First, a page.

‘Assam is boiling’

Human rights defenders struggling to support millions left in immigration limbo by India’s National Register of Citizens

Tanya Singh & Haseena Manek

It has been two months since India threw nearly four million people into a desperate scramble to prove their citizenship or risk deportation. The government published a draft of the National Register of Citizens in late July and the effects were immediate: millions excluded from the list were made to produce evidence of their legitimate claims, security forces were put on alert to quell potential violence in a region with a history of persecuting ethnic minorities, and at least one thousand people are still being held in criminal jails serving as immigration detention centres.

Read the full blog post on Front Line Defenders website.

Interview with an HRD: Pâmella Passos

A Profile segment from Rights on the Line, a podcast I created and produced for Irish human rights NGO Front Line Defenders.

Brazilian human rights defender Pâmella Passos. Pamella spent six weeks in Dublin as part of Front Line Defenders’ Rest and Respite program earlier this summer, just months after the death of her friend and well-known human rights defender and councilwoman Marielle Franco, who was murdered in Rio de Janeiro in on the 14th of March.

National elections and human rights

Feature Episode 6 of Rights on the Line, a podcast I created and produced for Irish human rights NGO Front Line Defenders.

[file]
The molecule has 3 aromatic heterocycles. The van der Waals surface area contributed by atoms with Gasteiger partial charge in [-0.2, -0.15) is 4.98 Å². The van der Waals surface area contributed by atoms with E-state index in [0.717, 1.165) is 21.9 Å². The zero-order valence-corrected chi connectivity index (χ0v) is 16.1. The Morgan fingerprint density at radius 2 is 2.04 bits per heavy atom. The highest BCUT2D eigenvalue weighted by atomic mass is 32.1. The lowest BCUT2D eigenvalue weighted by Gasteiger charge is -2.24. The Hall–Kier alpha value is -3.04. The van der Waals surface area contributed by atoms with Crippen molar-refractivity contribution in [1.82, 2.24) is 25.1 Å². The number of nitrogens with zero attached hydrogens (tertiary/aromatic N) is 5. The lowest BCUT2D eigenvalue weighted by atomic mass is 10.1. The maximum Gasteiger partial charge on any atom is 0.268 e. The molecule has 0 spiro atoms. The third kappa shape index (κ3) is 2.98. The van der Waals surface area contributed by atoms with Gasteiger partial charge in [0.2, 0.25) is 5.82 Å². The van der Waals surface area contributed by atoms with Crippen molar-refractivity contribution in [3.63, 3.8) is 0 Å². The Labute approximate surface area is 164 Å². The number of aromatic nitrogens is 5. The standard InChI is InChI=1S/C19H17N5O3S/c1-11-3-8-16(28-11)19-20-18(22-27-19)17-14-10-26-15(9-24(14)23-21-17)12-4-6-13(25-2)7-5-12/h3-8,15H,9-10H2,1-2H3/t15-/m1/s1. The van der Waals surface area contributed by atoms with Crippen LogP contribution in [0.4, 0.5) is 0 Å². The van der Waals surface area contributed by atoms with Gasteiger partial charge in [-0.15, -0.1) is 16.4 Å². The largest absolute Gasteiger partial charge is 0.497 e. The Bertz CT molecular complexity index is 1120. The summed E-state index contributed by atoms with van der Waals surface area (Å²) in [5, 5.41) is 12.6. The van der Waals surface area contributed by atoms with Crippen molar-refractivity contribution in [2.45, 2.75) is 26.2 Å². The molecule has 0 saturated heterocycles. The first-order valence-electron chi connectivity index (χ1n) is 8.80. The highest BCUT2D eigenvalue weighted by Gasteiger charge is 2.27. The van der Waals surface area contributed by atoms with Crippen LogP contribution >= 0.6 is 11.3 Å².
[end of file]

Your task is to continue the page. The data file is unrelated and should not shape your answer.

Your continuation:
On this episode we talk about elections and how they can impact human rights defenders. By looking at some of the federal elections that have taken place this year, we’ll be able to see the different and nuanced ways political changes at the national level can impact the situation for those fighting for human rights in that country. Over the next half hour we’ll be moving region to region across the globe to discuss recent elections in Mexico, Zimbabwe, Pakistan and Cambodia.

Military violence in #ZimElection2018 fallout

A Bulletin for Rights on the Line, a podcast I created and produced for Irish human rights NGO Front Line Defenders.

Front Line Defenders boardmember Arnold Tsunga speaks from Mozambique today, to give update on the situation in Zimbabwe following Monday’s presidential election. Six people have been killed by police who fired at protestors with live rounds, tear gas and water cannons. In addition to the violent response to demonstrations, there are reports of the military preemptively targeting Human Rights Defenders to prevent dissent.

Election day in Zimbabwe

A Bulletin for Rights on the Line, a podcast I created and produced for Irish human rights NGO Front Line Defenders.

Today, Rights on the Line brings you a brief bulletin on the current election in Zimbabwe. Front Line Defenders Boardmember, Africa Director of the International Commission of Jurists and Executive Director of Zimbabwe Lawyers for Human Rights, Arnold Tsunga, has returned to Zimbabwe to participate in today’s federal election. Arnold, who is part of a team conducting election monitoring, spoke with Rights on the Line from a polling station in Mutare earlier today to update us on how election day is going.